Actinic keratosis is a condition of the skin characterized by rough, scaly plaques that usually result from increased sun exposure. Treatment usually involves surgical removal or immunomodulatory treatments.
In one remarkable study, a 66-year-old man used kanuka honey to treat his actinic keratosis. He saw drastic improvements after the topical application of kanuka honey for three months.
By using kanuka honey consistently for nine months, his lesions and other symptoms practically disappeared.
This study suggests that the immunomodulatory properties of kanuka honey outweigh those of traditional honey and even manuka honey.
Raw kanuka honey also makes an effective treatment against cold sores- those pesky blisters that occur around the mouth and nose as a result of the herpes simplex virus.
In 2017, another randomized controlled trial revealed that kanuka honey was just as effective as Aciclovir, a popular over-the-counter treatment for both herpes simplex and herpes zoster.
Kanuka Honey for General Wellness
Most regular liquid honeys are known to be advantageous for general wellness and can help people live healthier lives, but making kanuka honey part of your daily routine enhances those benefits even more.
Chocked with amino acids, a spoon full of this super honey serves as a natural energy booster.
What Does Kanuka Honey Taste Like?
Raw kanuka honey from New Zealand has a dark hue with a slightly granulated texture and a delicious rich flavor. Some kanuka honey actually comes in a solid form.
In contrast, manuka honey's dark color has a grainier texture.
Just like manuka honey, premium kanuka honey has a wide range of tastes, from lightly sweet and floral to a rich, bold, and strong flavor. Some even claim a slight hint of butterscotch.
Honey lovers enjoy this light consistency with a naturally granulated smooth texture.
Because raw kanuka honey can be both monofloral and poly-floral, the spectrum of flavors from nature's recipe is broad.
Is Kanuka Honey UMF Certified?
If you're familiar with manuka honey, then you know it has a unique manuka factor that quantifies the methylglyoxal (MGO) level within any given batch of honey.
Since kanuka honey contains little to no MGO, it cannot be certified, nor can any label or packaging insinuate that it has an MGO rating since kanuka honey is not tested the way that manuka honey is. However, some companies do go the extra mile and have their batches independently certified.
How to Purchase Authentic Kanuka Honey
It's no secret the honey industry is adulterated with plenty of fakes. Finding genuine kanuka honey may pose a bit more challenging than manuka in the absence of a UMF number.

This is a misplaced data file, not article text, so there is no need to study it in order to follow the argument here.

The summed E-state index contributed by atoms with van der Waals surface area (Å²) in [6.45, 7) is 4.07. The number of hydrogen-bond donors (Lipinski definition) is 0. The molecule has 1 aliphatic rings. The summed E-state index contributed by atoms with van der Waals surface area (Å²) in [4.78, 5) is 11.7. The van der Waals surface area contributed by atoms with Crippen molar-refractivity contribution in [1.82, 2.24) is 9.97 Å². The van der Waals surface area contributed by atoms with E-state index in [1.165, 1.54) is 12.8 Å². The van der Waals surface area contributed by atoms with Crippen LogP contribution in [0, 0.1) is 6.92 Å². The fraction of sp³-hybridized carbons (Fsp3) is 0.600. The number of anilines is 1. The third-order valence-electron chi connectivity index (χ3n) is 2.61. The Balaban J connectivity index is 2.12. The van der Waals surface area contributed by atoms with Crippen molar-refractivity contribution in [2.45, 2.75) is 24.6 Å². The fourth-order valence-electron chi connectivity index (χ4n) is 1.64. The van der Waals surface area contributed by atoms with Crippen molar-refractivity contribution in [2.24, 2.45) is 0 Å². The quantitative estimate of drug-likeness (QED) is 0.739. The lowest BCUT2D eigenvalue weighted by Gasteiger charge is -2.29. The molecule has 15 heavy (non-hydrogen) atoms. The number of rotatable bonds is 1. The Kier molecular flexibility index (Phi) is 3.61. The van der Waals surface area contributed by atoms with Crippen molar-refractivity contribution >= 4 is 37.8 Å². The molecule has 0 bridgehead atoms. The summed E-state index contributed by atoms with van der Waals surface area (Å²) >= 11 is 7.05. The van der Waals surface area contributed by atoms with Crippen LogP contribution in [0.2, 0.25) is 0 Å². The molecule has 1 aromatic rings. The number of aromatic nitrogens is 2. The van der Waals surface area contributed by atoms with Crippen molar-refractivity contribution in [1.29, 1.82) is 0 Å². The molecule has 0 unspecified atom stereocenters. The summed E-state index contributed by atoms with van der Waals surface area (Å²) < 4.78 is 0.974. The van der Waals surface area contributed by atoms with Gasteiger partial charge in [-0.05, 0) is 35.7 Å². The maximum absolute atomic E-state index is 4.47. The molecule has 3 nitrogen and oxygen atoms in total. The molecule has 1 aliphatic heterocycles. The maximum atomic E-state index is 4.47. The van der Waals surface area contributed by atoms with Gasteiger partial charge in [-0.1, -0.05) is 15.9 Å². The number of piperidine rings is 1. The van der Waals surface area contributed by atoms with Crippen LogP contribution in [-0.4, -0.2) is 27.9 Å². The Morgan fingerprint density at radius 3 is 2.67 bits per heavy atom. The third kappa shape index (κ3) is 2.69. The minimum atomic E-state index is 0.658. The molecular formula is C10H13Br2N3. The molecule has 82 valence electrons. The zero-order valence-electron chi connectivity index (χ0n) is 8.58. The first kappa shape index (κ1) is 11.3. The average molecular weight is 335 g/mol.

While every batch of manuka honey is tested, this isn't always the case with kanuka honey.
The good news is the lack of testing reduces the prices substantially. The bad news is it makes finding authentic raw kanuka honey a bit harder to find. So what can you do?
Just like manuka honey, raw kanuka honey is exclusive to New Zealand. So make sure your jar bears its origins.
Look for companies that can track their honey. Some go so far as to place a scannable QR code on the jar. Scan the code and enter your batch number, and viola! You know exactly where your jar came from.
Finding genuine kanuka honey on your store shelves is unlikely, leaving you to purchase online. Find reputable companies with their own websites and avoid buying from middle-men distributors.
Most New Zealand honey companies proudly display the history of their companies on their personal websites. They gladly share the lengths they go through to ensure the authenticity of their products.
Many are family-owned businesses that have been in production for over three generations. A little due diligence goes a long way to ensure you're getting a quality product.
How Do You Use Kanuka Honey?
You can use raw kanuka honey pretty much the same way you use any other raw honey. Honey lovers often enjoy it by the spoon full, but you may prefer to add just a little to your morning tea or coffee.
Much the same as manuka, you can also use it in all of your favorite culinary dishes.
Otherwise, you can apply it directly to your skin as a treatment for acne, eczema, rosacea, or other skin conditions.
Better than regular liquid honey, raw kanuka honey is gaining in its popularity proving to be just as beneficial as manuka honey. In some cases, even better.
From a simple spoon full in your morning tea to a facial mask for skin ailments, making kanuka honey part of your everyday life can provide a wealth of health benefits.
Try exploring the flavors of kanuka honey with these great recipes: